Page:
Cures and Quackery: The Rise of Patent Medicines
Denis Goulet, Université de Sherbrooke

During the 19th century, medicine sees major developments in the diagnosis of illness. But therapeutic practices evolve more slowly, remaining relatively limited. The demand for therapeutic products is high in this period of precarious living and health conditions.

Doctors and pharmacists make painstaking efforts to play a greater role in the delivery of health care. But they are not as efficient as today's professionals and the costs of their services remain steep for most Canadians. In the hospitals, druggists prepare remedies prescribed by doctors. In Quebec it is generally the nursing sisters who run the pharmacies and cultivate the medicinal gardens. Here again, hospital care affects only a small segment of the population.

Self-administered medication at home remains the method of choice for dealing with day-to-day ills. Numerous charlatans take advantage of the situation, hawking a broad range of cheap 'miracle cures' in the form of red, pink and blue 'cure-all' pills, vegetable compounds said to be equally effective, elixirs that make hair grow back, electrical gadgets that increase male virility, and so forth.

It is mainly in the second half of the 19th century that advertisements for these 'patented' cures - manufactured, of course, from 'secret formulas'- become widespread in the Canadian print media. These products, for sale on the open market, take a variety of forms ranging from pills, powders and elixirs to syrups, unguents and electrical belts.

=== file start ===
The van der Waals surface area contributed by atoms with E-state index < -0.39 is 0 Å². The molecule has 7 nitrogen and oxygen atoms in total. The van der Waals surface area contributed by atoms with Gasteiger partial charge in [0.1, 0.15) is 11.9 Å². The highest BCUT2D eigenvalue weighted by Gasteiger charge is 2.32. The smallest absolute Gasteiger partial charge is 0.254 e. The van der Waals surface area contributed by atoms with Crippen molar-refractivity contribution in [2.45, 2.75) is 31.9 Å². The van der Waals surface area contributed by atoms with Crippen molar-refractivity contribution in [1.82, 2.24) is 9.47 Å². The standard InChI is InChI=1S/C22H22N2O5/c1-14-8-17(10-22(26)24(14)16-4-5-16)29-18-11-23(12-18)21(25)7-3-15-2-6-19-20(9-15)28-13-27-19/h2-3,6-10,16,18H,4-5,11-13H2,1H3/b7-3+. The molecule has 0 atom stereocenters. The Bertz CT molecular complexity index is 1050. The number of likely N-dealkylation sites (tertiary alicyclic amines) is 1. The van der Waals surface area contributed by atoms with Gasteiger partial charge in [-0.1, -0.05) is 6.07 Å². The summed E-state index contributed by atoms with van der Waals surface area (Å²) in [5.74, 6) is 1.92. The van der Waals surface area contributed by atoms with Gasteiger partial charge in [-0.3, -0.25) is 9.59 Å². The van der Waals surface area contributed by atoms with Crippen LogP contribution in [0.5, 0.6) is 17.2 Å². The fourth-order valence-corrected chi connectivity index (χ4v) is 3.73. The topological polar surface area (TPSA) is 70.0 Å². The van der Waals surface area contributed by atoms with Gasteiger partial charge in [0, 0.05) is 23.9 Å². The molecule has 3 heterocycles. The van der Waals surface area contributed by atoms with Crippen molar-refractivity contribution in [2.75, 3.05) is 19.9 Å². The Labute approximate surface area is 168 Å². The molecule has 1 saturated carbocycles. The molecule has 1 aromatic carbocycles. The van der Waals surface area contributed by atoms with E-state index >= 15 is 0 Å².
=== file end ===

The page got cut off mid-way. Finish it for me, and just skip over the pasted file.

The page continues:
Although most of these products are intended for the treatment of chronic discomforts like digestive problems, some manufacturers claim that they can cure very serious illnesses like cholera, tuberculosis and venereal diseases. But they merely mask symptoms instead of eliminating them. Nor is the regular, indeed almost daily, consumption of these therapeutic products without danger for the general public. In some cases, the effects exceed clients' expectations. A number of remedies contain narcotics and high concentrations of alcohol. It's just the way things are!

The drugs that most 19th-century doctors use on a daily basis are largely palliative, as opposed to curative, and contain high doses of opium, morphine, cocaine and alcohol. In the wake of these initial developments in the pharmaceutical industry, the market for remedies continues to grow.